The urban gardens at City Farm.
The students are in awe of the lush garden, as well as the community effort that nurtures each batch of beets or patch of potatoes. Words like “innovative,” “social enterprise” and “collaboration” pop up as often as the onions that poke from the soil. Meanwhile, great ideas also proliferate amongst this creative crew. Philip Thomson’s business project hopes to create cooking classes for teens with anorexia, while T.T. Mabray sees himself opening a hip-hop, pop-culture themed restaurant for teens − a place that their parents know is trustworthy.
Chez Innovation fosters entrepreneurial spirit and creates a nurturing environment to think critically and learn. This involves going to various food companies in Rhode Island to compare models and learn the ins and outs of running a business. Throughout the week, they visited Blackbird Farm, where they learned the ethos of sustainable livestock raising; Daniele’s charcuterie plant, where they tasted mortadella and prosciutto; and even an oyster farm where after a hard day of mucking about, they ate their harvest and swam off the docks.
After their visit to City Farm, they board the bus and drive over to Amos House to witness a business model that’s different from anything they have seen yet. Amos House provides food, work and shelter to the homeless of Providence.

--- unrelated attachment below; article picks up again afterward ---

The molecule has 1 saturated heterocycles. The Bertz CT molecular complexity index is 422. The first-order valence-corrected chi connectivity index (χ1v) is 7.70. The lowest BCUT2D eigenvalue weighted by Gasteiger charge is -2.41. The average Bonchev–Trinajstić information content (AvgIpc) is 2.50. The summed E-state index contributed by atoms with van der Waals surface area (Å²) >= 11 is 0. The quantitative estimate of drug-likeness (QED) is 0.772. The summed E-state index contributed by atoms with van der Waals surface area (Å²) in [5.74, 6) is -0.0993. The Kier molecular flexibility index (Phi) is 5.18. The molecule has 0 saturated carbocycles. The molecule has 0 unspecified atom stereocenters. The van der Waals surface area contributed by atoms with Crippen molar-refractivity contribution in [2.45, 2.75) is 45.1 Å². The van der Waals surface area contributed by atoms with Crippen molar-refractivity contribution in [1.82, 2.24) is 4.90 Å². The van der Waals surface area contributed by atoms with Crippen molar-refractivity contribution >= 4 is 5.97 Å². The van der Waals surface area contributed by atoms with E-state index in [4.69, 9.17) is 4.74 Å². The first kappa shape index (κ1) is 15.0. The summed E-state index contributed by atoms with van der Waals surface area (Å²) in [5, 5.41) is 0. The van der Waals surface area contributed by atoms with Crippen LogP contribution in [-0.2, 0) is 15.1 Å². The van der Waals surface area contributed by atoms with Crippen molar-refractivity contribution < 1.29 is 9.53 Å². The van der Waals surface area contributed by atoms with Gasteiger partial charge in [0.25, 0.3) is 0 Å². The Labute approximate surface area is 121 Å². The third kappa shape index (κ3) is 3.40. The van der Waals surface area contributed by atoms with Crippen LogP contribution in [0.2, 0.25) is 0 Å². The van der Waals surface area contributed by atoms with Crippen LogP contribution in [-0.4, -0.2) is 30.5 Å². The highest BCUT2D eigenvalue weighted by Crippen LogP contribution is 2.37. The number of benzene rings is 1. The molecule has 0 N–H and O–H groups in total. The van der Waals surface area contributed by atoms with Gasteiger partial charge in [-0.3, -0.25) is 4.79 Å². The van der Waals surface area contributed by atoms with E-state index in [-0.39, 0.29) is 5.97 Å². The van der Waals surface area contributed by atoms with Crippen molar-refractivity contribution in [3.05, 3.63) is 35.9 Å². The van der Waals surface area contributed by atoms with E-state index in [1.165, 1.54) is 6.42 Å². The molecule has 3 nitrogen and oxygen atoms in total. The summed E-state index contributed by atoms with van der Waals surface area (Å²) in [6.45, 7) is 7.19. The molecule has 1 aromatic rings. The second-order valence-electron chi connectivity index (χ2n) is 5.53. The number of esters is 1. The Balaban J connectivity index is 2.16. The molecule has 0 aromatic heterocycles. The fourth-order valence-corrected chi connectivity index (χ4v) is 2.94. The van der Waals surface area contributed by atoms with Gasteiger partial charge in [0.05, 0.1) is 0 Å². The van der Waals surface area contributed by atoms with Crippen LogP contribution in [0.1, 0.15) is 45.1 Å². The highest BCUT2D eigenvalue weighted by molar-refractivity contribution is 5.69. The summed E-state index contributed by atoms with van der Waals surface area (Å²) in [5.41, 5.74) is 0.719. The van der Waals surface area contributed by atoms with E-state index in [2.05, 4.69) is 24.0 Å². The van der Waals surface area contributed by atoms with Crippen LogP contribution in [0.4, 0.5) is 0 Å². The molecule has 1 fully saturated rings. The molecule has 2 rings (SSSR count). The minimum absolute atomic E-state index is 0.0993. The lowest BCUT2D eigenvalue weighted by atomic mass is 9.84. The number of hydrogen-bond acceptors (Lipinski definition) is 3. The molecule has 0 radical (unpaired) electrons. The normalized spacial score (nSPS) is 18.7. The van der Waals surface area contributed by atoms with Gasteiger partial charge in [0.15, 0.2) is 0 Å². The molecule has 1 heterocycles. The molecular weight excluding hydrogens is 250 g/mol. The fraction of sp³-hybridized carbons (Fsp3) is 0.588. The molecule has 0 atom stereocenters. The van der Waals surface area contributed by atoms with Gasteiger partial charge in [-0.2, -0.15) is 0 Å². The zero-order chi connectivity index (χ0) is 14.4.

“Some kids are interested in social issues, so we are going to Amos House. It doesn’t run on dreams and wishes and will show them business realities,” Olenn says.
Though Amos House is up the block from City Farm, with sirens blaring, bass bumping and the summer heat beating down on blacktop, the landscape has drastically changed.
Eileen Hayes, president and CEO of Amos House, chef Linda Kane and food businessman John Farber greet the students and take them to a wooden pagoda built by the men and women in Amos House’s carpentry program.
Scenes from Amos House.
“Welcome! What you are sitting in was designed by people in our carpentry program. This is our fortieth year. We started with a men’s program, serving lunch to thirty to 100 men and serving breakfast and lunch to 500 people daily,” Hayes says.
She delves into the challenges and triumphs inherent in running a nonprofit, socially-based business.